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Recap: #IrelandFFAExperience

Thanks to the generosity of the National FFA Organization and their sponsors, I was able to travel to Ireland through the Stars and Proficiency Program. However, it was due to the support of my FFA advisor, home and collegiate community, my Purdue advisors, and my family for allowing me to become a National Star finalist to qualify for this trip.

The trip started with a night in New York City for orientation. I decided to fly in a day earlier and see some of the sights. I walked around downtown, took a boat tour, enjoyed some street food and some great pizza for dinner. The boat tour included a visit to the Statue of Liberty. However, what I was most excited to do in New York City was visit the last two National Smithsonian Museums. Last summer while I was interning in DC,  I visited all of the Smithsonian museums in the DC and surrounding area. This January I also went back to see the newly opened National Museum of African American History and Culture. In NYC I visited the American Indian Museum Heye Center and the Cooper Hewitt Museum, both of which were wonderful. The next day I was joined by my advisor and another FFA member and we went to visit the 9/11 Memorial and One World Trade Center.

The orientation allowed everyone to get to know each other before we embarked on our trek through Ireland. Once our overnight flight landed in Dublin, we hit the ground running by touring the National Stud Farm and Japanese Gardens, a stop at the Rock of Cashel, and a Sheep Farm. We ended the night in Carrigaline and got some much needed rest. The next day we traveled to a dairy farm, beef farm, and the Blarney Castle. That night we dined with Macra na Feirne, an Irish rural youth organization at the home of the individual's beef farm we had visited. Once back in Carrigaline, we toured the downtown night life. (Carrigaline – Blarney – Crosshaven – Carrigaline)
The biggest takeaway from the first two days was how dependent the farmers are on the grasslands in Ireland. In the US, much of agriculture (including animal agriculture) is based on row crops. However, in Ireland it is on very precise use of their grasslands. Not only is their grass very productive, but they must utilize it to the maximum efficiency due to the limited amount of land. We were told land only goes up for sale once every 400 years.

The third day we started out by going on a boat ride where we saw seals and visited a mussel farm. We then had a nice shore side lunch, which included muscles! One of the most fascinating things we learned during this tour was that they use seat-belt material for the muscles to attach and grow on. This was just outside of Kenmare. We then visited Macroom Buffalo, the only water buffalo milk farm in Ireland.  This was my absolute favorite stop of the trip! The owner was inventive and very humble. He was also very knowledgable and a life-long learner.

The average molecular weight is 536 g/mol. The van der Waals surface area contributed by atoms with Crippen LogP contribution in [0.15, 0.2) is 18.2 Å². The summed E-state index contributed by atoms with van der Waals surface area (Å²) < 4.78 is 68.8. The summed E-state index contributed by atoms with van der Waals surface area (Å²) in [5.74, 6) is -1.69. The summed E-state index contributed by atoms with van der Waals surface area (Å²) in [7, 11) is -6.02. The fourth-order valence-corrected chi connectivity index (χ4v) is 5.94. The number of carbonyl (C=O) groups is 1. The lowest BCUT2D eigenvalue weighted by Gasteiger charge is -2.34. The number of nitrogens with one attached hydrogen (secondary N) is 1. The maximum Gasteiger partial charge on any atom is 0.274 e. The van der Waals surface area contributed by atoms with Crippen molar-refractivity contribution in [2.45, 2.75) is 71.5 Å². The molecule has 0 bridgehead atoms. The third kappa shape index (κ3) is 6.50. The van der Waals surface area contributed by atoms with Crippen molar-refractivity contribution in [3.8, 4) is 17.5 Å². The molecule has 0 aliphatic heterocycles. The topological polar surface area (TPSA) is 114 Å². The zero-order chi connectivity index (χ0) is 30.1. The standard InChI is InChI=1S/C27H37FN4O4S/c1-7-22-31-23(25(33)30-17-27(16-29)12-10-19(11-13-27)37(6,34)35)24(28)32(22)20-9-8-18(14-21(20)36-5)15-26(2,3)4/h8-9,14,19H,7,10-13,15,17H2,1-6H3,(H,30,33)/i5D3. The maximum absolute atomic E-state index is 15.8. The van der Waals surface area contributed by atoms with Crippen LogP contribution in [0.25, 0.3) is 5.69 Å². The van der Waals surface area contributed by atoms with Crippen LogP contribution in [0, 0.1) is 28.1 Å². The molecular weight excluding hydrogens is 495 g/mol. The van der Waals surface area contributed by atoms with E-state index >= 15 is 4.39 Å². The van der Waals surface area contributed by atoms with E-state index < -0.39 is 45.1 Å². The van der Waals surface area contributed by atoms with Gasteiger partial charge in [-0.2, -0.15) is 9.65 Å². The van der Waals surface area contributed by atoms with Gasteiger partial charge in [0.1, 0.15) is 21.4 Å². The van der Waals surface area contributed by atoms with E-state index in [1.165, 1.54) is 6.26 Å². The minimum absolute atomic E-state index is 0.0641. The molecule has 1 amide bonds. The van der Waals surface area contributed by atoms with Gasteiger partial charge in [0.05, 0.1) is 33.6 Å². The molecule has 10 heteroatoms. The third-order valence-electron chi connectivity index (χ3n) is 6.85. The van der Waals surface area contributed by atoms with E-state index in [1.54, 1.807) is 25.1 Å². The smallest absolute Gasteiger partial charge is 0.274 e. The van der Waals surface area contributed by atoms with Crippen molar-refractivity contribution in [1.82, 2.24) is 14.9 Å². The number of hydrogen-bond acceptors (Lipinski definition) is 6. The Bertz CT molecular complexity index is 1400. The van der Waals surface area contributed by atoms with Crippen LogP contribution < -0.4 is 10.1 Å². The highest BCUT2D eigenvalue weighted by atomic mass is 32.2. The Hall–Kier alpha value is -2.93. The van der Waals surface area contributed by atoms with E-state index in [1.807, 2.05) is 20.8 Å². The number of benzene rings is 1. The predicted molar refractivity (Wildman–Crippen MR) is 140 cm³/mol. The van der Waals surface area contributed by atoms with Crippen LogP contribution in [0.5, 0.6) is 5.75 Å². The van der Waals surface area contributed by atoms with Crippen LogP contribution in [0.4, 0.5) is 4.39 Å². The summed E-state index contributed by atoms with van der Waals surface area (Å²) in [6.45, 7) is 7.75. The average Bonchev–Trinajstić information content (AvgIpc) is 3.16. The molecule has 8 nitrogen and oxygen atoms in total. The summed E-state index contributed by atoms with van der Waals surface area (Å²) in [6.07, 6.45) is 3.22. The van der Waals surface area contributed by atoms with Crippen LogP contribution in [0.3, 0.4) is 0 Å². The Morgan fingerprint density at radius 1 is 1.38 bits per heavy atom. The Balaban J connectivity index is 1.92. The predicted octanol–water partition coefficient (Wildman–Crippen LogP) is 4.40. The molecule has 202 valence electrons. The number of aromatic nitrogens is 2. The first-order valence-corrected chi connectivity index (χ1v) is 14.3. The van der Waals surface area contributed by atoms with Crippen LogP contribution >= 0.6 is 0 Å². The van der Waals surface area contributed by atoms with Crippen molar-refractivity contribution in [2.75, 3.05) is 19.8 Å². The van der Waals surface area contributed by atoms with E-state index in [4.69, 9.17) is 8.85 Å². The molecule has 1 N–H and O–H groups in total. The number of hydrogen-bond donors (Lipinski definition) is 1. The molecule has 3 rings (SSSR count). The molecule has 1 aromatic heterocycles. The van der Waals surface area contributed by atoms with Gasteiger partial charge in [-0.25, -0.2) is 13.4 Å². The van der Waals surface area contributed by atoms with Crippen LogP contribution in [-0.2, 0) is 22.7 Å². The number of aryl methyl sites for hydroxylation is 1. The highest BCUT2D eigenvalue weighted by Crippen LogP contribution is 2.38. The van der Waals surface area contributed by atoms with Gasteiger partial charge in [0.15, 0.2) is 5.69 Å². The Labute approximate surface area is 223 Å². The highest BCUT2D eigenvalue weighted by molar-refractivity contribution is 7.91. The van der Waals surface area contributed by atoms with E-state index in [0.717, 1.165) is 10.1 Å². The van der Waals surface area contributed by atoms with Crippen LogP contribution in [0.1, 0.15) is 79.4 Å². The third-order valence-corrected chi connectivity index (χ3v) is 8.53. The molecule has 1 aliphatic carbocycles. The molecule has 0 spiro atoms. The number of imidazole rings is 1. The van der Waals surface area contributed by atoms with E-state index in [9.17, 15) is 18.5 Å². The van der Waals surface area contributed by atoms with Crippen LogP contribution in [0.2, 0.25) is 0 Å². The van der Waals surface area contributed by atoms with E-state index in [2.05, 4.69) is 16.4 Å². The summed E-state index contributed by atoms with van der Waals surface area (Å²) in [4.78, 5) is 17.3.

The next day was spent with a drive through the Ring of Kerry. This was filled with wonderful scenery and a look into the heritage of Ireland. During this trip we stopped at a sheep farm on the side of the mountain. Watching the sheep dogs work at both sheep farms was miraculous. If my dog came when called I would be thrilled, but these dogs go into the mountains and bring back the sheep to the farm. We then retired to enjoy a second night of visiting downtown Killarney. There I went to the best candy store! The man had a moveable bookcase that opened up to a staircase decorated like Willy Wonka's Chocolate Factory.

We then visited the Cliffs of Moher and had a picnic lunch in Tuam just north of Galway. We then visited a Potato Farm before heading back to Dublin. The last day of touring included a tour of a Christmas Farm, a drive to Naas for a visit to Kerry Taste and Nutrition, and a night of Irish music and dance at the Merry Ploughboys Pub. We then started a very long day of traveling home. After 28 hours of travel my FFA advisor and I arrived safely back in Nebraska, with a trip full of wonderful memories in tow.


Cooper Hewitt

Myself, a fellow FFA member and my advisor in front of the 9/11 memorial.


"The Murder Hole" in the Blarney Castle

Group Photo at Macroom Buffalo: photo courtesy of Mrs. Glascock

My small group from the trip. We were divided into six small groups during the trip, but traveled and did nearly everything collectively. 

Group Photo at Kerry: photo courtesy of Mrs. Glascock

Group Photo at the Potato Farm: photo courtesy of Mrs. Glascock


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